Early chest computed tomography to diagnose COVID-19 from suspected patients: A multicenter retrospective study.

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Early chest computed tomography to diagnose COVID-19 from suspected patients: A multicenter retrospective study.

Am J Emerg Med. 2020 Apr 19;:

Authors: Miao C, Jin M, Miao L, Yang X, Huang P, Xiong H, Huang P, Zhao Q, Du J, Hong J

Abstract
OBJECTIVE: The purpose of this study was to distinguish the imaging features of COVID-19 from those of other infectious pulmonary diseases and evaluate the diagnostic value of chest CT for suspected COVID-19 patients.
METHODS: Adult patients suspected of COVID-19 aged >18 years who underwent chest CT scans and reverse-transcription polymerase chain reaction (RT-PCR) tests within 14 days of symptom onset were enrolled. The enrolled patients were confirmed and grouped according to the results of the RT-PCR tests. The basic demographics, single chest CT features, and combined chest CT features were analyzed for the confirmed and nonconfirmed groups.
RESULTS: A total of 130 patients were enrolled, with 54 testing positive and 76 testing negative. The typical CT imaging features of the positive group were ground glass opacities (GGOs), the crazy-paving pattern and air bronchogram. The lesions were mostly distributed bilaterally and close to the lower lungs or the pleura. When features were combined, GGOs with bilateral pulmonary distribution and GGOs with pleural distribution were more common among the positive patients, found in 31 (57.4%) and 30 patients (55.6%), respectively. The combinations were almost all statistically significant (P < .05), except for the combination of GGOs with consolidation. Most combinations presented relatively low sensitivity but extremely high specificity. The average specificity of these combinations was approximately 90%.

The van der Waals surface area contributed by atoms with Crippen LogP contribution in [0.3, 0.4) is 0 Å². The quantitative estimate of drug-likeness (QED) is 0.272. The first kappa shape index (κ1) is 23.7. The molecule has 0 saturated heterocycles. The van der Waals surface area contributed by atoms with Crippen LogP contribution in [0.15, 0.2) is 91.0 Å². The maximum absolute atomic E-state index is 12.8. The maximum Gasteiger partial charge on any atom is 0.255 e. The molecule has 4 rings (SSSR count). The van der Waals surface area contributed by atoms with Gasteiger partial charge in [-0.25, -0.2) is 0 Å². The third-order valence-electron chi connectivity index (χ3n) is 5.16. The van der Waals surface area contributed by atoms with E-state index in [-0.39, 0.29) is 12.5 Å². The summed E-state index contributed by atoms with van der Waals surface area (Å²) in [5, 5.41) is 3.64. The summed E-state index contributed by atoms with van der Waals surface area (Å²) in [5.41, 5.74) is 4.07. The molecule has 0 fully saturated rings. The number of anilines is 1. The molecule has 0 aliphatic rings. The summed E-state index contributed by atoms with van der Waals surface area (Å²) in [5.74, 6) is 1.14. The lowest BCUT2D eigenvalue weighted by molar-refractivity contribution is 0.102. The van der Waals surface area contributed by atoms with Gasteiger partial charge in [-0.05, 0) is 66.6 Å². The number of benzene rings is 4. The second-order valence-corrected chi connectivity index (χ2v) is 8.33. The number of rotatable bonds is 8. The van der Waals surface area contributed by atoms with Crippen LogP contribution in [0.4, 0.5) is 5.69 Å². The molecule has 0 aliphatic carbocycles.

CONCLUSIONS: The combinations with GGOs could be useful in the identification and differential diagnosis of COVID-19, alerting clinicians to isolate patients for prompt treatment and repeat RT-PCR tests until the end of incubation.

PMID: 32327245 [PubMed - as supplied by publisher]

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